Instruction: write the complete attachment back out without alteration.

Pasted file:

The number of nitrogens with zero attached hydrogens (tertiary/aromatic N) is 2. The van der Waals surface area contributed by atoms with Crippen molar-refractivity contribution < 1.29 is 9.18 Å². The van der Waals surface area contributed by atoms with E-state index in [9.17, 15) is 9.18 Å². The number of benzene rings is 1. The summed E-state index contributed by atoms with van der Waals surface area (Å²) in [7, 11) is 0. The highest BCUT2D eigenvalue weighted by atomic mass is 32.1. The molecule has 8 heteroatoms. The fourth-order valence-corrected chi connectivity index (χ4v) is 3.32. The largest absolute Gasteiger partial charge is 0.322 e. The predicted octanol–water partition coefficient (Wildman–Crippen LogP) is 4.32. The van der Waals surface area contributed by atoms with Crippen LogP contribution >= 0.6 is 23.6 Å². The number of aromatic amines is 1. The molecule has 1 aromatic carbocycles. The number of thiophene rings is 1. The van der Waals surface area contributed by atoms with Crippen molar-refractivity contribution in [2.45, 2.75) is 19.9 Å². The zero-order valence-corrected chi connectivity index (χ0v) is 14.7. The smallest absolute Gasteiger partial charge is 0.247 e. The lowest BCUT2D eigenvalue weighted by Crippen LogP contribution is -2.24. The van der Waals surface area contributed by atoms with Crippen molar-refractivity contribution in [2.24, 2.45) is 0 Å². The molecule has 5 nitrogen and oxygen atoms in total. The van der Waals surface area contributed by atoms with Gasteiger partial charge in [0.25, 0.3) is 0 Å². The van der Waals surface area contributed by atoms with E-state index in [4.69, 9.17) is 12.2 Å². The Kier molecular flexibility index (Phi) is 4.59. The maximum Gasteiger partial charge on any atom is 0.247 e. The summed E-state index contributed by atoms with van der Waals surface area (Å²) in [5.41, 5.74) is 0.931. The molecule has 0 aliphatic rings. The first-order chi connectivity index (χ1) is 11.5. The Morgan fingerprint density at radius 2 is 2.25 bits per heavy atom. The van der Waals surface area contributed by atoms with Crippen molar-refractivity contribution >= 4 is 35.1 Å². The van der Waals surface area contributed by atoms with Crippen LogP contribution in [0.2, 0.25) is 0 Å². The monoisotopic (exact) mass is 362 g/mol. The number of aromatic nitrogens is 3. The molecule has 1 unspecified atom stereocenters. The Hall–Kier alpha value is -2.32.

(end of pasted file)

The number of nitrogens with zero attached hydrogens (tertiary/aromatic N) is 2. The van der Waals surface area contributed by atoms with Crippen molar-refractivity contribution < 1.29 is 9.18 Å². The van der Waals surface area contributed by atoms with E-state index in [9.17, 15) is 9.18 Å². The number of benzene rings is 1. The summed E-state index contributed by atoms with van der Waals surface area (Å²) in [7, 11) is 0. The highest BCUT2D eigenvalue weighted by atomic mass is 32.1. The molecule has 8 heteroatoms. The fourth-order valence-corrected chi connectivity index (χ4v) is 3.32. The largest absolute Gasteiger partial charge is 0.322 e. The predicted octanol–water partition coefficient (Wildman–Crippen LogP) is 4.32. The van der Waals surface area contributed by atoms with Crippen LogP contribution >= 0.6 is 23.6 Å². The number of aromatic amines is 1. The molecule has 1 aromatic carbocycles. The number of thiophene rings is 1. The van der Waals surface area contributed by atoms with Crippen molar-refractivity contribution in [2.45, 2.75) is 19.9 Å². The zero-order valence-corrected chi connectivity index (χ0v) is 14.7. The smallest absolute Gasteiger partial charge is 0.247 e. The lowest BCUT2D eigenvalue weighted by Crippen LogP contribution is -2.24. The van der Waals surface area contributed by atoms with Crippen molar-refractivity contribution in [2.24, 2.45) is 0 Å². The molecule has 5 nitrogen and oxygen atoms in total. The van der Waals surface area contributed by atoms with Gasteiger partial charge in [0.25, 0.3) is 0 Å². The van der Waals surface area contributed by atoms with E-state index in [4.69, 9.17) is 12.2 Å². The Kier molecular flexibility index (Phi) is 4.59. The maximum Gasteiger partial charge on any atom is 0.247 e. The summed E-state index contributed by atoms with van der Waals surface area (Å²) in [5.41, 5.74) is 0.931. The molecule has 0 aliphatic rings. The first-order chi connectivity index (χ1) is 11.5. The Morgan fingerprint density at radius 2 is 2.25 bits per heavy atom. The van der Waals surface area contributed by atoms with Crippen molar-refractivity contribution >= 4 is 35.1 Å². The van der Waals surface area contributed by atoms with Crippen LogP contribution in [0.2, 0.25) is 0 Å². The monoisotopic (exact) mass is 362 g/mol. The number of aromatic nitrogens is 3. The molecule has 1 unspecified atom stereocenters. The Hall–Kier alpha value is -2.32.